By: Israel Umoh
Otongaran submits ”Rather, he drops hints of a leaking roof, the “plop” sound of rain on surfaces, rainwater diluting the beer the revelers were drinking, and dancers dashing off to escape the rain. He leaves the reader to fill in the blanks for his mosaic’.’
Not done, the journalist reminisces ‘’A similar elliptical design marks much of his poetry and plays. In the poem, “Massacre, October ’66,” for instance, in which Soyinka borrowed an “alien land/In brotherhood of ill” to mourn the tragedy that has befallen his people back home, he is pretty indirect in his references.
”He is in a lake in Tegel, Germany, where he “swam in an October flush of dying leaves,” an unmistakable reference to the October pogrom in Northern Nigeria.
”Why Kongi prefers the elliptical, the cryptic to the direct way of communicating with his audience I cannot say. What I can say is that he is not alone with this style (Gordimer, Rushdie, earlier referenced, and James Joyce, particularly in Ulysses).
”I can only imagine that there are readers who do not want their pleasure to be watered down through too much detail and explicit revelation.
”Note also that Soyinka makes profuse use of Yoruba myths, superstitions and metaphysics as well as the idioms of the Ogun deity to interact in the universe of his art. This is also implicated in the “difficulty” of his writing, particularly for the uninitiated.
”As said earlier the elliptical style demands active participation of the reader. A passive passage through Soyinka’s universe would yield pretty little in understanding and appreciation.’’
”I find useful in my apprehension of Soyinka’s writing the gestalt theory of perception, which holds that the most fruitful way to sensory perception is to see issues as ‘organised or ‘structured whole’ rather than as ‘parts.’
This is based on the human nature of understanding objects as an entire structure rather than as sum of the parts. So when Soyinka hints with a hand framed against a slit in the door, I see a human being. That helps to build my understanding of his art.
”Marshall McLuhan’s concept of “cold” and “hot” media is also a helpful improvisation for me in understanding Soyinka. McLuhan argued in the sixties that hot media, among which he named the radio and the novel, is superabundant in details and do not demand anything of the audience to arrive at understanding.
”On the other hand, the cold media, among which he included the television and the movie, are spare in details and require active participation of the audience to negotiate meaning.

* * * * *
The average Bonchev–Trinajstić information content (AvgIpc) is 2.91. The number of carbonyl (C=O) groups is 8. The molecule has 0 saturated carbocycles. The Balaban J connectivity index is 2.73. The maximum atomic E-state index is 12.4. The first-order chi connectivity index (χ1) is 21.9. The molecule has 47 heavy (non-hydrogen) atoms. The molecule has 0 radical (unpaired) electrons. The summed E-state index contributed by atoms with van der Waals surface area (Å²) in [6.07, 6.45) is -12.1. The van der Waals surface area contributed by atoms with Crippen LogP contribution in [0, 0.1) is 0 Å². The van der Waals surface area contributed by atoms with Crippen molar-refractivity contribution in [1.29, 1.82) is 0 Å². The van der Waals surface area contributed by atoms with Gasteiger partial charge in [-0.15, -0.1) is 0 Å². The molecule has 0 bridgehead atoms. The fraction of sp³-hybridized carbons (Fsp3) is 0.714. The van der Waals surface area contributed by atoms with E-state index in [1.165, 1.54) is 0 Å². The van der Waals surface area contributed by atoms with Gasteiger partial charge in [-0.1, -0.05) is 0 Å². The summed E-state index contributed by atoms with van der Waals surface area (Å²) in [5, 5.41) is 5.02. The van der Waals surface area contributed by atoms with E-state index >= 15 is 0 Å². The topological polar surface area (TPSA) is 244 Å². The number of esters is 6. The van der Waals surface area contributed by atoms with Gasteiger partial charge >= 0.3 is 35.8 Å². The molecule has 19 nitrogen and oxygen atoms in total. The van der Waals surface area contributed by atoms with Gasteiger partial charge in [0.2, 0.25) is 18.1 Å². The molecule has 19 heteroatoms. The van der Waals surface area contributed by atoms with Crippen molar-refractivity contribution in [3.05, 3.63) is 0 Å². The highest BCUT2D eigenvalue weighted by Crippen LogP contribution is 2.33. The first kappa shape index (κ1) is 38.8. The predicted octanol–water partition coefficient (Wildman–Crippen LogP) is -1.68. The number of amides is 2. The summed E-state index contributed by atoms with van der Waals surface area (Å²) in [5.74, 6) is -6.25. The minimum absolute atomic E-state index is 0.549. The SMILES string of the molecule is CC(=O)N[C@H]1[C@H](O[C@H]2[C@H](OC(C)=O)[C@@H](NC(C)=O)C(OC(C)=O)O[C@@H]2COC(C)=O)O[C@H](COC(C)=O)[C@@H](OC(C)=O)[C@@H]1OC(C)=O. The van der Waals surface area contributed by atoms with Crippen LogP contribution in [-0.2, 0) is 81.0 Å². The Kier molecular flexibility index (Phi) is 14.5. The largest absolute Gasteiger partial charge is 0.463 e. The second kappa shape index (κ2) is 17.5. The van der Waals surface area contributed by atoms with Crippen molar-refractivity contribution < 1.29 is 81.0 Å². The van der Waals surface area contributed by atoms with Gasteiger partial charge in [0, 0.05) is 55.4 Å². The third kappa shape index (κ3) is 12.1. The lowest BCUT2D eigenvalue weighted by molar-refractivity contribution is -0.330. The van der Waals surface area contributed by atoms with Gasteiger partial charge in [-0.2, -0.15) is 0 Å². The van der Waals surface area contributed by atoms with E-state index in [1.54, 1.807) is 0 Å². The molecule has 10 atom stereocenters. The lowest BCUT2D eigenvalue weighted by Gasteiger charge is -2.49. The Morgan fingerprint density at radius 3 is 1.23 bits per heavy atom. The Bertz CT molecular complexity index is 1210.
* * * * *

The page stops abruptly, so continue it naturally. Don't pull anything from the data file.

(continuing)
”Soyinka’s writing for me, for the most part, is like the cold media and demands active participation of the reader to arrive at meaning, appreciation and the aesthetic pleasure that’s sometimes beyond description,’’ Soyinka’s enthusiast points out.
Dr. Ekong Sampson turns out to be another Soyinka maniac. ”Soyinka is an impenetrable writer who brings intense perspective in philosophical reasoning and interpretation to bear on his works,’’ he rings the first shot.
Sampson who is the Patron of the Uyo Book Club, notes that the Nobel Laureate uses satires, imageries and humour garnished with deep philosophies, existentialism and myths to tell Yoruba culture stories and to x-ray injustice and tyranny in the Nigerian society in no-holds-barred manner.
To him, ”a writer must live for something. This is ‘writer’s mask’ translating him to an enigma represented by Soyinka. He is humour merchant. Every writer is a prophet. He stands for something.’’
The lawyer-turned politician remarks ”Nigeria is facing challenges in separatist movement. Nigeria needs to embrace the Soyinka’s conversation now more than ever. We must fall back on the issues canvassed by Soyinka. As the country is facing challenges on many fronts ranging from insecurity, weak economy, secessionist agitations, his life challenges us for a saner society.
”At his age, Professor Soyinka could have simply chosen to retire and enjoy his fame, but he keeps canvassing for a better Nigeria. He has not been deterred even by solitary confinement which could have broken many’, the revered scholar added of Soyinka.
”Given the enormous challenges that Nigeria is facing as a nation and with Soyinka’s age and experience, we need to celebrate him and use moments like this to compare notes on the things he has been fighting for, the courage that he has shown, his contributions to literature, education and national development.